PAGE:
I have learned that when I see a movie based off a book, I have to accept that certain licenses will be taken, whether it’s to fit into a film narrative better, or perhaps certain dialogue or actions would be communicated better on screen. In the case of The Giver, I think all of the wrong liberties were taken with the source material. Given its star-studded cast, led by Meryl Streep and Jeff Bridges, it’s certainly a disappointment that The Giver went off the rails almost immediately, failing to get back on the rest of the film’s short runtime.

Other than a very short explanation opening the film, the universe of The Giver was never well-established. From the get-go, we don’t care about rooting for Jonas (Brenton Thwaites), even with all the charisma the young actor put into the role. The film pushes on, forcing viewers on a ride that fails to pause on important moments, defining dialogue, or pressing exchanges between characters. Even when the Giver (Jeff Bridges) is transmitting his memories to Jonas, the memories lack the warmth, terror, or joy in which they are described very earnestly in the book. Chicago film critic Richard Roeper described the memories as “something you’d find in an Apple commercial,” appearing to look more like stock photos or video footage you could find anywhere on the Internet.

The screenplay stumbled over itself, and no matter what came out of the Giver’s or the Chief Elder’s (Meryl Streep) mouths, the words felt forced to move along with the screenplay, because that is what they were written for. I found myself asking constant questions throughout the movie, like the following:

Why did Fiona (Odeya Rush) stop taking her pill if she was programmed never to question the idea of taking a pill?

Why did Asher (Cameron Monaghan) suddenly choose to trust Jonas and not kill him when he had never experienced an emotion?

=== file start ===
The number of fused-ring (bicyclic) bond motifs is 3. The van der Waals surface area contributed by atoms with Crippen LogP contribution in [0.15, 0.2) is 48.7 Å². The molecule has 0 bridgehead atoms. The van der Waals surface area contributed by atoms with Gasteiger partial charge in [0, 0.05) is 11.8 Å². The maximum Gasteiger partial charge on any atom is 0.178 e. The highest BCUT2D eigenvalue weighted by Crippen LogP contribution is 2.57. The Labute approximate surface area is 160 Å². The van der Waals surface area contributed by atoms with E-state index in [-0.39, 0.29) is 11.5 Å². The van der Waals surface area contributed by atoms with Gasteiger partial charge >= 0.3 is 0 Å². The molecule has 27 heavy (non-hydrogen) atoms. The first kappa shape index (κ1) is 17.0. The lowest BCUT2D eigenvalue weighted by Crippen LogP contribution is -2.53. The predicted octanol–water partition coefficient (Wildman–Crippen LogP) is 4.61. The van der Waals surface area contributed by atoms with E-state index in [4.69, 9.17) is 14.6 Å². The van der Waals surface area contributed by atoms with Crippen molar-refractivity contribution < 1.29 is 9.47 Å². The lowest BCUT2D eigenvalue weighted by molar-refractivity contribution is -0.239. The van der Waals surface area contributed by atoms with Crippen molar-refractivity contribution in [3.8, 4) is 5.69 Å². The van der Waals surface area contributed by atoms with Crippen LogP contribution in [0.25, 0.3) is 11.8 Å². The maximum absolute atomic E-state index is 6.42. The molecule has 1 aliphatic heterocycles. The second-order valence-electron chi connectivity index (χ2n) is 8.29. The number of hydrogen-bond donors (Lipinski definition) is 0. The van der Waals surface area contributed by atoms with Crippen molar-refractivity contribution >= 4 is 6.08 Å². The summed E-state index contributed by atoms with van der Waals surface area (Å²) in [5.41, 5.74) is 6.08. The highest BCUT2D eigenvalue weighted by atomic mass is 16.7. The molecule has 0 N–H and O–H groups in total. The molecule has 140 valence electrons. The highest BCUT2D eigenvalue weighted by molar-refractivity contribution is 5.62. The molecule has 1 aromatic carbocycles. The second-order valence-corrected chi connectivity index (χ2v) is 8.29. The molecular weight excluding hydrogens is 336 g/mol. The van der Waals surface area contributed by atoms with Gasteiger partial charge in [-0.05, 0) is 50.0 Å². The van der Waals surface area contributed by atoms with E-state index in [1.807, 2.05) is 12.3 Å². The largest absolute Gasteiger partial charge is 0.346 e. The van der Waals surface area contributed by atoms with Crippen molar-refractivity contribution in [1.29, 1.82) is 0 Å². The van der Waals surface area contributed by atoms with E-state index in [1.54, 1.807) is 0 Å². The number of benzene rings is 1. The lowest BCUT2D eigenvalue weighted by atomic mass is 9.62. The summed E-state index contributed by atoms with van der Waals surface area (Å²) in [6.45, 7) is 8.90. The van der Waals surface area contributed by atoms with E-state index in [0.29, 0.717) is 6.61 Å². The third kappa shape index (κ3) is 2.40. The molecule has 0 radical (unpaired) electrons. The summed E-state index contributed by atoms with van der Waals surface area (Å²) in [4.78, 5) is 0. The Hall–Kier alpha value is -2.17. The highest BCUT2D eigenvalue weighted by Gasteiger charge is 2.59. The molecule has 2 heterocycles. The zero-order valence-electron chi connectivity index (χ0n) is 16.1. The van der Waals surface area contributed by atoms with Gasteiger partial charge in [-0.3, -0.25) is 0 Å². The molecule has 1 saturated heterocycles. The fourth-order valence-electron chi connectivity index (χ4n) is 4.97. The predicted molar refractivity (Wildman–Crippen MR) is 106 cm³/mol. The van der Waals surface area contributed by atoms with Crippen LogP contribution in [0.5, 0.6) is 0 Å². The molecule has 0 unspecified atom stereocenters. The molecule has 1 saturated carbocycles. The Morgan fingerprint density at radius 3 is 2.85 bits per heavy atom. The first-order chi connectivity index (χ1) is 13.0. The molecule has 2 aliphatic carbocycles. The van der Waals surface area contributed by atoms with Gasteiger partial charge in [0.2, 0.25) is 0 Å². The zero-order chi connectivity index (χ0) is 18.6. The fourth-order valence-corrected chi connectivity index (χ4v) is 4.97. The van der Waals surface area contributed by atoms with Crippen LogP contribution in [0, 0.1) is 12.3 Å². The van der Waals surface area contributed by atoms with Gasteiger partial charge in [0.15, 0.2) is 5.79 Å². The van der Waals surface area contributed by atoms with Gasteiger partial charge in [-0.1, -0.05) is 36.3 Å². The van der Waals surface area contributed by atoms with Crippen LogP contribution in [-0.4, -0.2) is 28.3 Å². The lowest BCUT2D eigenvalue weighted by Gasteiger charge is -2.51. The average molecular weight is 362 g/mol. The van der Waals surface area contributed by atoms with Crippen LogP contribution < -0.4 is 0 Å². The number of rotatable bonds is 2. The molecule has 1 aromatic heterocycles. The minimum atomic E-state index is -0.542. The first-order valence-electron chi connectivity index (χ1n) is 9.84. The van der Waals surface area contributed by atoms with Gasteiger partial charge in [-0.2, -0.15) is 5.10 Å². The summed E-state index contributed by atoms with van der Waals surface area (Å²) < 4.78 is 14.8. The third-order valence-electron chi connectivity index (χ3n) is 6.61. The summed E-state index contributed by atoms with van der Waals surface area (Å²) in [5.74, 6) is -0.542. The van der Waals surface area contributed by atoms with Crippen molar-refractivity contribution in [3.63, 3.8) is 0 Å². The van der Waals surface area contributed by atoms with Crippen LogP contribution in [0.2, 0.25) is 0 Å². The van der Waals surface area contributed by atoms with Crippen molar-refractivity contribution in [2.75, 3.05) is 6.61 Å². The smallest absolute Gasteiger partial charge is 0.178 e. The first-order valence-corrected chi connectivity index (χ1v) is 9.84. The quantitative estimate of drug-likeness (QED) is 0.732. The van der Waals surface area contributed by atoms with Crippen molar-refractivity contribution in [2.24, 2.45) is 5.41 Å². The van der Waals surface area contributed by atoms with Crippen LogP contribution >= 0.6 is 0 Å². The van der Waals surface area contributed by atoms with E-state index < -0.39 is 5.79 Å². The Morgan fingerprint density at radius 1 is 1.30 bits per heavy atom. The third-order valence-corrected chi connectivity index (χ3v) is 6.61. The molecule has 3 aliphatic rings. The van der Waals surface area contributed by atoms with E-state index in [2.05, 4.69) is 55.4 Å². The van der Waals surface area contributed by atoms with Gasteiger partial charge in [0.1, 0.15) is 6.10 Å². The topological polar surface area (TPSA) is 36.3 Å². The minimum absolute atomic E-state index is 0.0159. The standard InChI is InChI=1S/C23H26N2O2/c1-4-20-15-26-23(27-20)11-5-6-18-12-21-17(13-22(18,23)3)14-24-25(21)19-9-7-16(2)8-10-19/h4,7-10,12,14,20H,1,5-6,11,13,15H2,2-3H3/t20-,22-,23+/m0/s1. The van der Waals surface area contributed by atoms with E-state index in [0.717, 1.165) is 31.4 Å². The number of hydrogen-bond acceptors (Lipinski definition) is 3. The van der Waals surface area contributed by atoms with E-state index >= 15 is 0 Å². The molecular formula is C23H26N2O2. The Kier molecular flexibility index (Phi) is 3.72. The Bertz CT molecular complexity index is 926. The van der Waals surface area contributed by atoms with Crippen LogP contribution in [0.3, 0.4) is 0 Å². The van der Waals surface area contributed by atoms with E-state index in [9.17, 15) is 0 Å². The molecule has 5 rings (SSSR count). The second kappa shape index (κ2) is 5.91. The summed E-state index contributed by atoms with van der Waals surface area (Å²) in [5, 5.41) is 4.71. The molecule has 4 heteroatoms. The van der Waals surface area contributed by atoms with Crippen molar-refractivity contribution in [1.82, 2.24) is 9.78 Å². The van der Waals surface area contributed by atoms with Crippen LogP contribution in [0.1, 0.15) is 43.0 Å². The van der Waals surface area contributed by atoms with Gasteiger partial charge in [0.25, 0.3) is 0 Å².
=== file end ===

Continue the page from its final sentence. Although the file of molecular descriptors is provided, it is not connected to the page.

Why would the Chief Elder select Asher to hunt down and kill Jonas if he was only a first-year recruit?

How could the Chief Elder be able to use words that didn’t exist within their world to converse with the Giver?

How did Taylor Swift weasel her way into the movie in the first place?

The answer to all of these questions deals with the poor screenplay of the film. In a fictional universe, there is an established set of rules. Once you start breaking the rules, the writing falls flat, and the story implodes. This was the fate of The Giver and the reason it performed so poorly with both critics and fans alike. The point of The Giver is lost on viewers, because the movie wanted to be something it wasn’t, losing both its focus and viewers’ attention.

I feel generous in giving The Giver 

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It’s your turn. Did you see The Giver? If not, do you plan to? If so, what did you think of it? Please join the discussion below, because I would love to know your thoughts!

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Compare/Contrast THE GIVER’s Book and Film

Which did you hear of first, the book or the film? I actually heard about the film first, but I read the book before seeing the movie.

What was your favorite and least favorite parts of the book? I loved the simple plot, and I liked how the Giver introducing Jonas to history changed Jonas – and made him want to change the way things are too. I didn’t really have a “least favorite” part. I didn’t think it was a perfect book, but I thought it was very well-written. It was definitely a page-turner.

Do you think it was inspired by any other books? Definitely – I kept thinking of Fahrenheit 451 the entire time I was reading it.

What was your favorite and least favorite parts of the movie? One thing I appreciated about the movie was the B&W in the beginning. I think they could have done more with it, like drawing out the color of the apple in the book when Asher and Jonas were tossing it. The screenplay was certainly my least favorite part. It really destroyed what could have made a great movie.

Do you think the movie was inspired by any other movies? I thought it had a similar universe to Equilibrium (2002). Very devoid of emotions.

Will the book, movie, or both forms, stand the test of time? Definitely the book. The movie fell short, and it’s sad, because Jeff Bridges had wanted to make the film for years. If he had had the chance earlier, perhaps more time could have been spent on the screenplay.

I answered fewer questions for the compare/contrast section, considering how short both the book and film were. Which form will stand the test of time to you – the book, the movie, or both? Please join the discussion below, because I would love to know your thoughts!

Roger Ebert, Film Criticism, and Writing

I had no plans to blog about film criticism or review, about Roger Ebert, or about blogging. But then again, I read that today is Roger Ebert’s 70th birthday, and thought I ought to pay the man homage in the only way I know how: talk about film criticism.